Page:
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Immne response to bacterial antigens indicates recurrent acute anterior uveitis

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A Finnish study has provided evidence that recurrent acute anterior uveitis (AAU) is linked with raised antibody responses possibly related to repeated infections, persistence of bacterial antigens, or a naturally heightened immune reactivity.

Most patients with AAU were positive for HLA-B27 (86% versus 9% controls) and 84% had recurrent AAU. Spondyloarthropathy (SpA) was diagnosed for 25% of patients; 27% had eye complications in one or both eyes.

Serum antibodies to a range of bacteria associated with SpAs did not differ significantly in their presence or titres between patients and controls. However, recurrent AAU (≤10/>10 recurrences) was the only variable associated with positive responses against one or several bacteria. No persistence of bacterial antigens could be shown in peripheral blood mononuclear cells, but Chlamydia pneumoniae DNA was found in an antibody negative patient.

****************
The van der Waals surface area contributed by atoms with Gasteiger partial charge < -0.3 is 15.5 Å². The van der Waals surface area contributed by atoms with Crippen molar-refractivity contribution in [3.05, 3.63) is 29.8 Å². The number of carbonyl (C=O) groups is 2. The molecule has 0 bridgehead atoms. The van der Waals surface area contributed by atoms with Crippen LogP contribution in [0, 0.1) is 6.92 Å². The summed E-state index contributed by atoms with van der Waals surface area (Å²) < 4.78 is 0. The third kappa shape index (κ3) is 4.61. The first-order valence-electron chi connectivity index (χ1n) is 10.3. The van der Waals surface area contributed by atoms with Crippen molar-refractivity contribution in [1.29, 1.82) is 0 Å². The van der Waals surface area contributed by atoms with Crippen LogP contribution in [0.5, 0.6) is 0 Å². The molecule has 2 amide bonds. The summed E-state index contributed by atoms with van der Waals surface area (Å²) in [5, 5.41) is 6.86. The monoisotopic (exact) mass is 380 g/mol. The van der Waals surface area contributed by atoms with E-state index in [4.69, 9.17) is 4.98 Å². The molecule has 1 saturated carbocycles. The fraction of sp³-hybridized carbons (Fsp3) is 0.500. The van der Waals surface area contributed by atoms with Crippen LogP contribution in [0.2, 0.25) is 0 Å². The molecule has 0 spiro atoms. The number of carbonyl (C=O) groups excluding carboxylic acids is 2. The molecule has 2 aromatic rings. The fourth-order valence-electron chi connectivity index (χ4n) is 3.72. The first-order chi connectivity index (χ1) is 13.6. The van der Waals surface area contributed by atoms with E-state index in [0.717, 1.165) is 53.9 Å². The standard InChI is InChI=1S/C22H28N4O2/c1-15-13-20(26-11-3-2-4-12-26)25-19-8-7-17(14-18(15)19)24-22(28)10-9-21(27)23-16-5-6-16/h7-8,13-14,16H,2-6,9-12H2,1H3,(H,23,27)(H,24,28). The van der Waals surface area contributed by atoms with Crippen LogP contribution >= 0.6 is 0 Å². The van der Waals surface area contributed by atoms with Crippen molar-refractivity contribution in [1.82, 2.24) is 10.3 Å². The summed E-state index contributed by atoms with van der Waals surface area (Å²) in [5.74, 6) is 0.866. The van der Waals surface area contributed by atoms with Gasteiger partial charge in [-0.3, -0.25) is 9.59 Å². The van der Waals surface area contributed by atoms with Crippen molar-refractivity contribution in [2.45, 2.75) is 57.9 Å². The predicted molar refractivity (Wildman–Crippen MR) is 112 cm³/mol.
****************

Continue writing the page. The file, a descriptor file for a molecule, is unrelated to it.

Sixty four patients with AAU first examined between 1993 and 1996 and then in September-December 1999 and 64 age and sex matched healthy controls were compared for serum antibodies to a range of bacteria by ELISA (Salmonella, Yersinia spp, Klebsiella pneumoniae, Proteus mirabilis, Campylobacter jejuni, and Borrelia burgdorferi) or microimmunofluorescence (Clamydia spp). Salmonella and yersinia antigens were looked for by immunofluorescence of purified blood mononuclear cells and C pneumoniae DNA by PCR.

AAU occurs in SpA but its cause is unknown. It seems to be associated with HLA-B27 and infections. In many ways its characteristics mirror those of reactive arthritis, but whether bacterial antigens persist in AAU, as they do in reactive arthritis, was not known.

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